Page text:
method of organizing thought throughout the archaic period (and before as well, one
assumes) ring composition apparently helped the oral composer comprehend [the
units] in a performance setting. This form of compositional structure continues to be
a dominant mode of organizing discourse down through the time of Herodotus, who
often forms his larger narrative units in rings with the moral lesson at the center, or
pivotal point. In narrating the fall of
sus' misinterpretation of Apollo's oracles-the king's all too human mistake-at the
turning point of his ring (1.46-56).
"In the later years of the fifth century, ring composition came to be replaced
with other forms of organization we tend to associate with rational or logical think-
ing, such as linear, chronological narrative of arrangement by type and subtype.
The demise of ring composition was connected with the intellectual paradigm shift
that took place under the influence of sophistic and Socratic thinkers, who replaced
traditional modes of thought with an emphasis on definition and rational argument.
As examples of the changed form of organization brought about by this intellectual
revolution, we may point to the chronological organization of Thucydides' history by
420 BIBLIOTHECA SACRA / October-December 2002
the Greek: classics as a primitive device by which the conclusion of
a speech returns to the main flow of the narrative, by giving `some
verbal reminiscence of its beginning.'"22
In developing the concept of the overall ring structure of Le-
sin offering and the guilt offering. "Chapter 24 matches with its
essay on sins the chapters on sin in the exposition (4:5, 6:1-7)."23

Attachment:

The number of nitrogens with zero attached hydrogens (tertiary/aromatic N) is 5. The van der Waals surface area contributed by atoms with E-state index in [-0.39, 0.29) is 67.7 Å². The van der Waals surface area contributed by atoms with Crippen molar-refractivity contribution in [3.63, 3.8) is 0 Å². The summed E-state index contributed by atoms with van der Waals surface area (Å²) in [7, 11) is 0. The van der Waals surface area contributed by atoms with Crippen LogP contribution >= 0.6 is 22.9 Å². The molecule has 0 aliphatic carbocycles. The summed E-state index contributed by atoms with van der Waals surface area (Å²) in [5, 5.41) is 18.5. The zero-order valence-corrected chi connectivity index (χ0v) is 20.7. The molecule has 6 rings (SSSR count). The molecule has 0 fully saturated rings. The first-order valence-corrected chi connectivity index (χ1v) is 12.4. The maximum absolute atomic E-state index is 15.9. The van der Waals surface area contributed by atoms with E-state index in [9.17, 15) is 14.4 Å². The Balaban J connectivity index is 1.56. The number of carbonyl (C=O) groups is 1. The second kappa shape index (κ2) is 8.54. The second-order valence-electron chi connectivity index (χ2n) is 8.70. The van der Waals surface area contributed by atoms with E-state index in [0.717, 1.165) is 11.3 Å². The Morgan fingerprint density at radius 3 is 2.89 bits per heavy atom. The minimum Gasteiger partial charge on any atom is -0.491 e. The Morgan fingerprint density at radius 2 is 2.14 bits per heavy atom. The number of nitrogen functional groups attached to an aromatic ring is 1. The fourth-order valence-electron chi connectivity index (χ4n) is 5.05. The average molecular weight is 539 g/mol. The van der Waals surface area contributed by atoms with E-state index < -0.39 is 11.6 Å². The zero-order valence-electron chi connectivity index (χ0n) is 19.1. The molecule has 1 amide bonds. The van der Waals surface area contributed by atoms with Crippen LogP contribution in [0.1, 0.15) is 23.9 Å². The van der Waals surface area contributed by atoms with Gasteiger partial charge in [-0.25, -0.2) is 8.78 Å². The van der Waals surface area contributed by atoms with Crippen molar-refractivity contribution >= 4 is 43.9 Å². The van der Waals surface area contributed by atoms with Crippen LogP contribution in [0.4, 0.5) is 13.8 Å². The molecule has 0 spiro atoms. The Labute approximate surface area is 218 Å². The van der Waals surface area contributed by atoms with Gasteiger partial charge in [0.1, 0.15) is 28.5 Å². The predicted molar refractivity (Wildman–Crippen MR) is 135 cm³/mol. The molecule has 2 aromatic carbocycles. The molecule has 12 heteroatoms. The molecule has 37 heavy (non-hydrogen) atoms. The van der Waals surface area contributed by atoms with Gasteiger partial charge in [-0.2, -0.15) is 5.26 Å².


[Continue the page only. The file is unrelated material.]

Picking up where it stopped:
However, 24:1-9 discusses the oil necessary to keep the lampstand
burning and the bread for the table of showbread. Only the second
half of the chapter deals with sin. Also, while the idea of sin is
found in 24:10-23 and 4:5 and 6:1-7, it is not clear that these pas-
sages are dealing with the same kind of sin. Leviticus 24:10-23
seems to be dealing with willful sin, at least in the case of the blas-
phemer, whereas chapter 4 is dealing with nonwillful sin. Leviticus
6:1-7 may also be focused on nonwillful sin, though not everyone
agrees on this. Milgrom, for instance, suggests this pericope is
dealing with willful sin that is confessed before the guilty party is
discovered, thereby "converting" this willful sin into something
nonwillful.24 The point is simply that the parallel between chapter
and 4:5 and 6:1-7 is not strong.25 So, although
certainly important in dealing with the overall structure of the
book, it does not deal in adequate detail with the relationship of
Leviticus 24 to the rest of the book.
THE PLACE OF LEVITICUS 24